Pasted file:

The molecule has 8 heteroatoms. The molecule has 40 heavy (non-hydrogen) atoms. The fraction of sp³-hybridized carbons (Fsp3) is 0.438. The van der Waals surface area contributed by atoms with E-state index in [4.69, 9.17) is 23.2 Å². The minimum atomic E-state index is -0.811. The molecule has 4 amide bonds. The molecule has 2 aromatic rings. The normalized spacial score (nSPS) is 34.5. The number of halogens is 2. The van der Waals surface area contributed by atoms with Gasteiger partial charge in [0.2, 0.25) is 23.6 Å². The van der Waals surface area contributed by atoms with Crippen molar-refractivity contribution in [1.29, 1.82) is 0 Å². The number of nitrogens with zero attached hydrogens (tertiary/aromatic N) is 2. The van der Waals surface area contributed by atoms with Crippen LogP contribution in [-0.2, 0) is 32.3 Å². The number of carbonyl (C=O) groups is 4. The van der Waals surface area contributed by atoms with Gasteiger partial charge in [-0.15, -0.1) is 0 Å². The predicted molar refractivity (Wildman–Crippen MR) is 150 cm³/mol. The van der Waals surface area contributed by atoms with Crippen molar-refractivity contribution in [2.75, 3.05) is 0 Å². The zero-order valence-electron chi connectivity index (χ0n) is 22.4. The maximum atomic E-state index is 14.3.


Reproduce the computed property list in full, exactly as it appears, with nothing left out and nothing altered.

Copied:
The molecule has 8 heteroatoms. The molecule has 40 heavy (non-hydrogen) atoms. The fraction of sp³-hybridized carbons (Fsp3) is 0.438. The van der Waals surface area contributed by atoms with E-state index in [4.69, 9.17) is 23.2 Å². The minimum atomic E-state index is -0.811. The molecule has 4 amide bonds. The molecule has 2 aromatic rings. The normalized spacial score (nSPS) is 34.5. The number of halogens is 2. The van der Waals surface area contributed by atoms with Gasteiger partial charge in [0.2, 0.25) is 23.6 Å². The van der Waals surface area contributed by atoms with Crippen molar-refractivity contribution in [1.29, 1.82) is 0 Å². The number of nitrogens with zero attached hydrogens (tertiary/aromatic N) is 2. The van der Waals surface area contributed by atoms with Crippen LogP contribution in [-0.2, 0) is 32.3 Å². The number of carbonyl (C=O) groups is 4. The van der Waals surface area contributed by atoms with Gasteiger partial charge in [-0.15, -0.1) is 0 Å². The predicted molar refractivity (Wildman–Crippen MR) is 150 cm³/mol. The van der Waals surface area contributed by atoms with Crippen molar-refractivity contribution in [2.75, 3.05) is 0 Å². The zero-order valence-electron chi connectivity index (χ0n) is 22.4. The maximum atomic E-state index is 14.3.